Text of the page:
CBA chair concedes customers hurt by focus on profit

  • By Elizabeth Fry

Commonwealth Bank chair Catherine Livingston acknowledged the royal commission's criticism that customers had been hurt by the bank's focus on profitability.

Livingstone admitted at the lender’s AGM in Brisbane on Wednesday that this imbalance - where profitability reigns at the expense of customers - is not acceptable.

She told shareholders that the commission had raised questions about competency, complacency and priorities within CBA.

"When people or processes failed, there were neither the systems nor processes in place to identify and fix the problems, nor a sufficient sense of urgency to identify the root cause, and take steps to prevent similar issues arising again," she said.

"Our focus on improving overall customer satisfaction also obscured and distracted us from focusing on customer dissatisfaction, which would have alerted us to many of these issues sooner."

Shareholders heard that CBA will set up an external advisory panel advising executives on how to best engage with customers, employees and the community.

The panel will be headed up by Patricia Faulkner who served as deputy commissioner to the royal commission on family violence.

CBA shareholders also heard that chief executive Matt Comyn  wrote to eight million customers in September customers to apologise for letting them down and to invite their feedback on how CBA could improve.

Evidently, more than 10,000 Commonwealth Bank customers replied to this request.

"I have received more than 10,000 responses: a mixture of complaints, compliments, and general suggestions from our customers on how we can become a better bank," Comyn said in a speech.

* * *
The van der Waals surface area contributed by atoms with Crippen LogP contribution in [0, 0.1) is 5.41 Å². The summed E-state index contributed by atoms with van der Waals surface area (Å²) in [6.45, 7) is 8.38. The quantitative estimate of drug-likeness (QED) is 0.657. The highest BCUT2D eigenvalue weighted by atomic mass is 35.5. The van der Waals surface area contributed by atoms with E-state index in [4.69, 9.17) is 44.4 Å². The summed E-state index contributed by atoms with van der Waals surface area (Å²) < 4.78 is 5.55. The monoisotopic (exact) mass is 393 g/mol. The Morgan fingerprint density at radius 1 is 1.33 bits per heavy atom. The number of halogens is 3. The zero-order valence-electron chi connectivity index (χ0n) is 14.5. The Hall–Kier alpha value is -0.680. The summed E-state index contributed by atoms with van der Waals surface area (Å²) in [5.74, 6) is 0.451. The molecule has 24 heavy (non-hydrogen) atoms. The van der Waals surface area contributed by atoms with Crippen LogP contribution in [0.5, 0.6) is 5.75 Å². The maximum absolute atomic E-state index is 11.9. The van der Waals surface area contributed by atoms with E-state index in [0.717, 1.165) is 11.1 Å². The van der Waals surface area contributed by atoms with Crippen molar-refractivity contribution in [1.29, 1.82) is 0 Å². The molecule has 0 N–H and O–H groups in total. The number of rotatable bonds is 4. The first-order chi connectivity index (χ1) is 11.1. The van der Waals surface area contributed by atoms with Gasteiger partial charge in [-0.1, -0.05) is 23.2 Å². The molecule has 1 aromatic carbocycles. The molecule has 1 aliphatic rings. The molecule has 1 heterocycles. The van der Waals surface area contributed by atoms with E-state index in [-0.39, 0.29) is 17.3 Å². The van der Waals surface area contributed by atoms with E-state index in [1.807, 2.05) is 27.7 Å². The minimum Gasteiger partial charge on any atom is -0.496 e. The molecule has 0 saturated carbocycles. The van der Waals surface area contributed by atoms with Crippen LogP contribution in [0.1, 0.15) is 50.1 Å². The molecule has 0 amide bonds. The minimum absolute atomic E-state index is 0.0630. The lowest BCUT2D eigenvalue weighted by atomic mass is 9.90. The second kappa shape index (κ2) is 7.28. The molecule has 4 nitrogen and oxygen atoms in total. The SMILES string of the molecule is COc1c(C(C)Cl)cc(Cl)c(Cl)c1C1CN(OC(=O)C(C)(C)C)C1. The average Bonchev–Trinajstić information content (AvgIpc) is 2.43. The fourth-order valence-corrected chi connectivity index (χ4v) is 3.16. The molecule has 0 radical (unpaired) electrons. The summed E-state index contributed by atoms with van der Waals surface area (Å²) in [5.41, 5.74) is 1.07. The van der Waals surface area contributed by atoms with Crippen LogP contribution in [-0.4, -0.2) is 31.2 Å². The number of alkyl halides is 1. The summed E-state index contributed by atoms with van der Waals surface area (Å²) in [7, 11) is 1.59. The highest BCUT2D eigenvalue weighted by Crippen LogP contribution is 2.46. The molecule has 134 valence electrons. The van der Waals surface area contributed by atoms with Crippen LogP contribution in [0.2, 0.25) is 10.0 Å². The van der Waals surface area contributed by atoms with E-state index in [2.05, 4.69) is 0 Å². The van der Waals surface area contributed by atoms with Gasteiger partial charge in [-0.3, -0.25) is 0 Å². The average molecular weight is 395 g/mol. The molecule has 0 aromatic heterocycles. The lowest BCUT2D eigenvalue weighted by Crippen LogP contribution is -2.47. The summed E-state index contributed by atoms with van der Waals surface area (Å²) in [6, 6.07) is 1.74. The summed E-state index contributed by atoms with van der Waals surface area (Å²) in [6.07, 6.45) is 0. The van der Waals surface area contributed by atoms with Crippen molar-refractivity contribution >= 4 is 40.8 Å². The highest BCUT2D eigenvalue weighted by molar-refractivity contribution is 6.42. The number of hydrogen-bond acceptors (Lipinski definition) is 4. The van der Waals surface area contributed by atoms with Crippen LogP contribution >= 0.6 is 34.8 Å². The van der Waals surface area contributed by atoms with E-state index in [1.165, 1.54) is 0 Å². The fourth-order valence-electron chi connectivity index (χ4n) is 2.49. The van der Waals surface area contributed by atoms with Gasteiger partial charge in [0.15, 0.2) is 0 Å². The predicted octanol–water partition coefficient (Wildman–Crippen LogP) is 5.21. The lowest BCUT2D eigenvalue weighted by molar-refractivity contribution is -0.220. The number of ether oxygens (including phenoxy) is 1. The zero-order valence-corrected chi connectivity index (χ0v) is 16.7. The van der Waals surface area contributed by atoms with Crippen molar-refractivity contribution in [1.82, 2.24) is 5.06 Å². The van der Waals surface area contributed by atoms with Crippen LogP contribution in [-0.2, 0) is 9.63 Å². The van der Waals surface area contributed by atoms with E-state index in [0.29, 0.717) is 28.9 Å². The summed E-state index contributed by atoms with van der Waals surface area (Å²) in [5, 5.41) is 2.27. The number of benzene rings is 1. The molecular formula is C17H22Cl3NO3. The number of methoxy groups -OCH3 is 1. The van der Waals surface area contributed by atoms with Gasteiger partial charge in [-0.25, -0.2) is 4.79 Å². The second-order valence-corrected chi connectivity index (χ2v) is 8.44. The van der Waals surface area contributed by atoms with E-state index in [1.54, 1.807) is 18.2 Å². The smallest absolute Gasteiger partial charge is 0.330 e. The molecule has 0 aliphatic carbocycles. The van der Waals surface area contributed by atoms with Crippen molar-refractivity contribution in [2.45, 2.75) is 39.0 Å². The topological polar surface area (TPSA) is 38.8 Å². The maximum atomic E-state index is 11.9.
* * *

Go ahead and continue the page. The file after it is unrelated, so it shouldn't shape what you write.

"My leadership team and I are personally engaging in long-standing disputes to review these with fresh eyes."

Accentuate the positive

During his address, Comyn was keen to emphasise the positives.

Importantly, he has elevated responsibility for complaints management to David Cohen, the deputy chief executive, in an effort to ensure the resolution of complaints continues to receive senior attention and oversight.

Comyn also pointed out that the lender had changed incentives for branch staff to reward service rather than sales; strengthened lending practices; is committed to systematically fixing processes to make banking easier for customers, has introduced fairer contracts for small business and established a dedicated team to help small businesses facing difficult times.

Moreover, he said CBA had partnered with AIA, to deliver new and innovative insurance solutions for our customers and is actively addressing past failures in the wealth business.

.

.